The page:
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Just got the mag in yesterday's mail (I'm in NH) and read the article quickly. The best rated sandpaper was the Klingspor open coat paper. It was rated the most "aggressive," I believe. The best "value" was the Klingspor stearated disks. The 3M "sandblaster" product rated pretty well, but because it was so much more expensive, it didn't do well overall.

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The 3-M stuff costs about a buck and a half more (in SW Ohio) for three sheets than four sheets of the regular paper. I've only used a half sheet so far whereas I would used at least three or four (full sheets)of the other stuff by now. I've only used the paper. The sponges etc. were quite expensive and I didn't need any at the time. If I ever see the Kligspor paper I'll have to try some. The extra buck and a half was a great deal considering it saved me about $120.00 in labor. Another thing I thought was cool. I just folded the paper in half and it tore right apart easily. Didn't need to cut it. Thinking about this I'm not sure it would hold up well in an orbital sander. Has anybody tried it?
Kevin
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Kevin L. Bowling wrote...

Grit 220 worked great in my ROS. The initial experience that prompted my earlier post was for that followed by hand-sanding with 320 and 400. All three grits were remarkable.
The first interesting thing I noticed is the apparent disregard the product has for variations in the hardness of the material being sanded. It easily and cleanly leveled some CA (super glue) seams in hardwood. In general, CA sands poorly, especially with finer grits; it tends to clog the paper, and most papers tend to cut the wood adjacent to the glue joint much faster than the glue itself, so that without extraordinary care, a noticeable hump is left at the joint. Not so this in this case. The paper effortlessly left a smooth, flat, nearly invisible seam.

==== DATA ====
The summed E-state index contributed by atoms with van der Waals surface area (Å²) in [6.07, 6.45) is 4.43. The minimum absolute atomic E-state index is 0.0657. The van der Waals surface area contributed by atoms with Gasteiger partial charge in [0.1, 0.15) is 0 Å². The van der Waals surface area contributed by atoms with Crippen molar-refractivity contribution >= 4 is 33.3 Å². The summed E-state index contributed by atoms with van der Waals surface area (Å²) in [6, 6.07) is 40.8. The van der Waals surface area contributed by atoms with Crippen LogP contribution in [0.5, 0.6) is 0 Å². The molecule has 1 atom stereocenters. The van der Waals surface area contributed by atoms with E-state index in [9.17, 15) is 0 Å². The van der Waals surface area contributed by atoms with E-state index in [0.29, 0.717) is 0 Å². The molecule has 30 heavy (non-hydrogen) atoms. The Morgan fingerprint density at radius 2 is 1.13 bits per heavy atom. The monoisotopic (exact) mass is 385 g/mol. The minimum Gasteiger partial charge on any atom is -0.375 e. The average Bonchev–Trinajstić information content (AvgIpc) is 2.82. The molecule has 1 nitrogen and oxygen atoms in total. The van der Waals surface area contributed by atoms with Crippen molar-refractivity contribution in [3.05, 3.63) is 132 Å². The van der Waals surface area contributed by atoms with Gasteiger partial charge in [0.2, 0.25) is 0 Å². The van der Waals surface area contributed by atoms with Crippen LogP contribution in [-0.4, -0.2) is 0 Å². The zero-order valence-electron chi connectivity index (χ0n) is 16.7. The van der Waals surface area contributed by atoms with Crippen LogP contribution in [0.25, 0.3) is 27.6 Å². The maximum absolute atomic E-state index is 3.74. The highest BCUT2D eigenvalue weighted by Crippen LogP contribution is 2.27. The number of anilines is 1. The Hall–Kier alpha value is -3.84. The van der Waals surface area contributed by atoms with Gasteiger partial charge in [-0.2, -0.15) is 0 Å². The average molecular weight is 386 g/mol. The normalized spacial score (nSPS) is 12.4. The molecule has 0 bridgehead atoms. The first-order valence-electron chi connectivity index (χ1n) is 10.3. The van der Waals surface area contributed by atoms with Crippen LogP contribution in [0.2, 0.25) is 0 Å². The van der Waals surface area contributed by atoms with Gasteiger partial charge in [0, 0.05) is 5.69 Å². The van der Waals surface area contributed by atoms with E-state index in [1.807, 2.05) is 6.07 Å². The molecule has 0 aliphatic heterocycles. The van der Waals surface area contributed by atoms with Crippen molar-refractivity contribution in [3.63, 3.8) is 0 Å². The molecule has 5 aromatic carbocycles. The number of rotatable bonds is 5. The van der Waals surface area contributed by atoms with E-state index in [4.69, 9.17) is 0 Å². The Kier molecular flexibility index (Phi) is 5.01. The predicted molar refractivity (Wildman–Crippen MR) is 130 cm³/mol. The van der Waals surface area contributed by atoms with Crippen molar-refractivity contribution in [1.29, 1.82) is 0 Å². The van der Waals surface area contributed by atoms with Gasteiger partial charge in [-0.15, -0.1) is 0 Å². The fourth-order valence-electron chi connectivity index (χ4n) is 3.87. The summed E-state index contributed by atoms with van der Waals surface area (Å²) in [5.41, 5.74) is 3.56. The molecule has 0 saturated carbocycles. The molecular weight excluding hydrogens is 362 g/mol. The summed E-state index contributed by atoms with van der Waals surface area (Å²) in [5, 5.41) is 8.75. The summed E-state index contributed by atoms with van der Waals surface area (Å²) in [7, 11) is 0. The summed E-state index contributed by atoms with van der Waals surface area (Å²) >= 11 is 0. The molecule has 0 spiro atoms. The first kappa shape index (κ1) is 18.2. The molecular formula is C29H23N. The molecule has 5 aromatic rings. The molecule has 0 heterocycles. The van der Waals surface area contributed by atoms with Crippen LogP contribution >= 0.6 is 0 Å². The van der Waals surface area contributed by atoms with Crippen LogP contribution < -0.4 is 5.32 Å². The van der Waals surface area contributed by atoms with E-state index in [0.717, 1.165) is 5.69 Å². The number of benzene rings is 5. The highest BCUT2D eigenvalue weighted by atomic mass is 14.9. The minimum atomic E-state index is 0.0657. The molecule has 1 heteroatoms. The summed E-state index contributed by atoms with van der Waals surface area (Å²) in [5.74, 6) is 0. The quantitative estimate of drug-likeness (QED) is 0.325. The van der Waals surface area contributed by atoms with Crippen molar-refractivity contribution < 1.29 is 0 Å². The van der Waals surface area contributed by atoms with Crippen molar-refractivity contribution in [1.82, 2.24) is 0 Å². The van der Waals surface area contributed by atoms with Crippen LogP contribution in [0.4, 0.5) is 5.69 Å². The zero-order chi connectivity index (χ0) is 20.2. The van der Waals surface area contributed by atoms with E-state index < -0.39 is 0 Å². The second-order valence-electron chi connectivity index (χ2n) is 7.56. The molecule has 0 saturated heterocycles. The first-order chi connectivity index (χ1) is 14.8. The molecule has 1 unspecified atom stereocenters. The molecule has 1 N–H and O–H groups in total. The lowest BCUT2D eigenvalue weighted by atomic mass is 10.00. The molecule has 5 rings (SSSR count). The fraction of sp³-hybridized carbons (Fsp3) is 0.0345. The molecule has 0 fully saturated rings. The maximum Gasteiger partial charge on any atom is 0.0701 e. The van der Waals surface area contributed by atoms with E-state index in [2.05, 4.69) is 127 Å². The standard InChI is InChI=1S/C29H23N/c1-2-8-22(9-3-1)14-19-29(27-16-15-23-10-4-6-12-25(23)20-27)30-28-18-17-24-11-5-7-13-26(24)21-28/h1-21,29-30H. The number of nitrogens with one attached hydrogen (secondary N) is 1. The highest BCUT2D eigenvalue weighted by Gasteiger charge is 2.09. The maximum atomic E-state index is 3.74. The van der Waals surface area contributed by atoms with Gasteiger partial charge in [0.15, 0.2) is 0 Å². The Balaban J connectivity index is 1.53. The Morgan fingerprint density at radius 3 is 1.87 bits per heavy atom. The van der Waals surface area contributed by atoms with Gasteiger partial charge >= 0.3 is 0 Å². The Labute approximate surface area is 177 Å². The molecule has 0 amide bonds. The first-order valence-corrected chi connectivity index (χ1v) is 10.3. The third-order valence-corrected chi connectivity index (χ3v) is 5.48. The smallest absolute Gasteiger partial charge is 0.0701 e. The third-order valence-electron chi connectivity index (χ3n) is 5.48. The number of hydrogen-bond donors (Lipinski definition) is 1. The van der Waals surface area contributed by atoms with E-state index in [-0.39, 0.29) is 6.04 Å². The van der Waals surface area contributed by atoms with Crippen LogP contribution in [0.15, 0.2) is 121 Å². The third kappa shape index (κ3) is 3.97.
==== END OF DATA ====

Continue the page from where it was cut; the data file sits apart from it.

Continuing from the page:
Some not quite perfectly dry bloodwood did clog the paper a bit, although to a significantly lesser degree than usual, and after much more (literally 3-5x longer) sanding than usual. If you haven't worked it before, bloodwood has a very waxy sap, and although it sands and polishes to an incredible finish, it does use up abrasive paper doing so.
I finished sanded four gaboon ebony chisel handles by hand, grits 220, 320, and 400. This used (but did not use up) approximately 1 to 1-1/2 square inches of paper for each grit, and took less than ten minutes work. In contrast, the same task usually consumes 3-5 square inches of paper per grit, and takes twenty to thirty minutes. Ebony is kind of hard.
In addition, the paper itself is interesting. It's flexible enough to follow gentle contours without cracking or wrinkling. It doesn't seem to tear easily unless I'm trying to tear it. Specifically, I had no problem tearing sheets into quarters or eighths, but it did not tear as many sandpapers do at the seam when used while folded in half, nor did the grit come off the paper at the folds.
Just another couple of data points.
Jim